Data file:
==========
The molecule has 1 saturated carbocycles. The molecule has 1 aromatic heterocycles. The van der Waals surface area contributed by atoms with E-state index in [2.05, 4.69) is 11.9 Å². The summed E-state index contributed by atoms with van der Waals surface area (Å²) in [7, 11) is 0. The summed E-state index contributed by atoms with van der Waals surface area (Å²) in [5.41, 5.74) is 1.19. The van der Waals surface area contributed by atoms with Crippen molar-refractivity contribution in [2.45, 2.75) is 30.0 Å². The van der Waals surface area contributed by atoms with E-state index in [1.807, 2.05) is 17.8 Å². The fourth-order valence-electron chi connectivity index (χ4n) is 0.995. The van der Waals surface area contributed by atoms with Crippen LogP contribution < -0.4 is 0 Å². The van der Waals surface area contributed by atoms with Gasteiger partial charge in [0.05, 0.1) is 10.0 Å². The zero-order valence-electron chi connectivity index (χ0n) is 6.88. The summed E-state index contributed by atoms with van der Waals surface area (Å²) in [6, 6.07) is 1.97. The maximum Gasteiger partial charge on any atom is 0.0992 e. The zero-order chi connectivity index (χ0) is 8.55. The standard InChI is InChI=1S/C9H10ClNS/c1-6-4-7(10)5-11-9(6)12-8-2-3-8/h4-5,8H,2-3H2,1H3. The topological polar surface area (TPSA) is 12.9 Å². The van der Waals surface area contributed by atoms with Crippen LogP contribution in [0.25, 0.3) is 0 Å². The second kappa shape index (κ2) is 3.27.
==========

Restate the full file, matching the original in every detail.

The molecule has 1 saturated carbocycles. The molecule has 1 aromatic heterocycles. The van der Waals surface area contributed by atoms with E-state index in [2.05, 4.69) is 11.9 Å². The summed E-state index contributed by atoms with van der Waals surface area (Å²) in [7, 11) is 0. The summed E-state index contributed by atoms with van der Waals surface area (Å²) in [5.41, 5.74) is 1.19. The van der Waals surface area contributed by atoms with Crippen molar-refractivity contribution in [2.45, 2.75) is 30.0 Å². The van der Waals surface area contributed by atoms with E-state index in [1.807, 2.05) is 17.8 Å². The fourth-order valence-electron chi connectivity index (χ4n) is 0.995. The van der Waals surface area contributed by atoms with Crippen LogP contribution < -0.4 is 0 Å². The van der Waals surface area contributed by atoms with Gasteiger partial charge in [0.05, 0.1) is 10.0 Å². The zero-order valence-electron chi connectivity index (χ0n) is 6.88. The summed E-state index contributed by atoms with van der Waals surface area (Å²) in [6, 6.07) is 1.97. The maximum Gasteiger partial charge on any atom is 0.0992 e. The zero-order chi connectivity index (χ0) is 8.55. The standard InChI is InChI=1S/C9H10ClNS/c1-6-4-7(10)5-11-9(6)12-8-2-3-8/h4-5,8H,2-3H2,1H3. The topological polar surface area (TPSA) is 12.9 Å². The van der Waals surface area contributed by atoms with Crippen LogP contribution in [0.25, 0.3) is 0 Å². The second kappa shape index (κ2) is 3.27.